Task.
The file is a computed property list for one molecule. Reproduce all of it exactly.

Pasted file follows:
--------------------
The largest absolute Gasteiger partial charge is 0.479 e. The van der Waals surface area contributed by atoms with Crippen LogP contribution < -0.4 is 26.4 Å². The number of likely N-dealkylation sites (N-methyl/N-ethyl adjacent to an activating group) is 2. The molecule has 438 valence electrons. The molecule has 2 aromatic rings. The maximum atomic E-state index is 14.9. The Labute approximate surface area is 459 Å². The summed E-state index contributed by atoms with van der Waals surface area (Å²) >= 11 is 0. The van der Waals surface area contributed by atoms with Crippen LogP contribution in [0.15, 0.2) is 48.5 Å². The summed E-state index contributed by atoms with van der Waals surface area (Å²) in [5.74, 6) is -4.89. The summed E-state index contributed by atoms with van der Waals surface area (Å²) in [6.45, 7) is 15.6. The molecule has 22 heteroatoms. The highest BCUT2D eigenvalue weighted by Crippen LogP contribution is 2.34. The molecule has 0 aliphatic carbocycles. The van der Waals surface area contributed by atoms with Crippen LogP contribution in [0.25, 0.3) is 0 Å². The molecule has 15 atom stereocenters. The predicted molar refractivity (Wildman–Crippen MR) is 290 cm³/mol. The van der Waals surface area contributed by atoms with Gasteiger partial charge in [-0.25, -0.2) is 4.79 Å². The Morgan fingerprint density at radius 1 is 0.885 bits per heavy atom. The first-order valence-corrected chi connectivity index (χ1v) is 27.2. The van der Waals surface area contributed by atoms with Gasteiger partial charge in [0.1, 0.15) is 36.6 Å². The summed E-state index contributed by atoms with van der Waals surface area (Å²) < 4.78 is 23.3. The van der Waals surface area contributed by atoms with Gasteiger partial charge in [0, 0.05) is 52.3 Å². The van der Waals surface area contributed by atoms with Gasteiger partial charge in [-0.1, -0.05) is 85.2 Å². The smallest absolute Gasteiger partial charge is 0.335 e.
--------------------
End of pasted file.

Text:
The largest absolute Gasteiger partial charge is 0.479 e. The van der Waals surface area contributed by atoms with Crippen LogP contribution < -0.4 is 26.4 Å². The number of likely N-dealkylation sites (N-methyl/N-ethyl adjacent to an activating group) is 2. The molecule has 438 valence electrons. The molecule has 2 aromatic rings. The maximum atomic E-state index is 14.9. The Labute approximate surface area is 459 Å². The summed E-state index contributed by atoms with van der Waals surface area (Å²) >= 11 is 0. The van der Waals surface area contributed by atoms with Crippen LogP contribution in [0.15, 0.2) is 48.5 Å². The summed E-state index contributed by atoms with van der Waals surface area (Å²) in [5.74, 6) is -4.89. The summed E-state index contributed by atoms with van der Waals surface area (Å²) in [6.45, 7) is 15.6. The molecule has 22 heteroatoms. The highest BCUT2D eigenvalue weighted by Crippen LogP contribution is 2.34. The molecule has 0 aliphatic carbocycles. The van der Waals surface area contributed by atoms with Crippen LogP contribution in [0.25, 0.3) is 0 Å². The molecule has 15 atom stereocenters. The predicted molar refractivity (Wildman–Crippen MR) is 290 cm³/mol. The van der Waals surface area contributed by atoms with Gasteiger partial charge in [-0.25, -0.2) is 4.79 Å². The Morgan fingerprint density at radius 1 is 0.885 bits per heavy atom. The first-order valence-corrected chi connectivity index (χ1v) is 27.2. The van der Waals surface area contributed by atoms with Gasteiger partial charge in [0.1, 0.15) is 36.6 Å². The summed E-state index contributed by atoms with van der Waals surface area (Å²) < 4.78 is 23.3. The van der Waals surface area contributed by atoms with Gasteiger partial charge in [0, 0.05) is 52.3 Å². The van der Waals surface area contributed by atoms with Gasteiger partial charge in [-0.1, -0.05) is 85.2 Å². The smallest absolute Gasteiger partial charge is 0.335 e.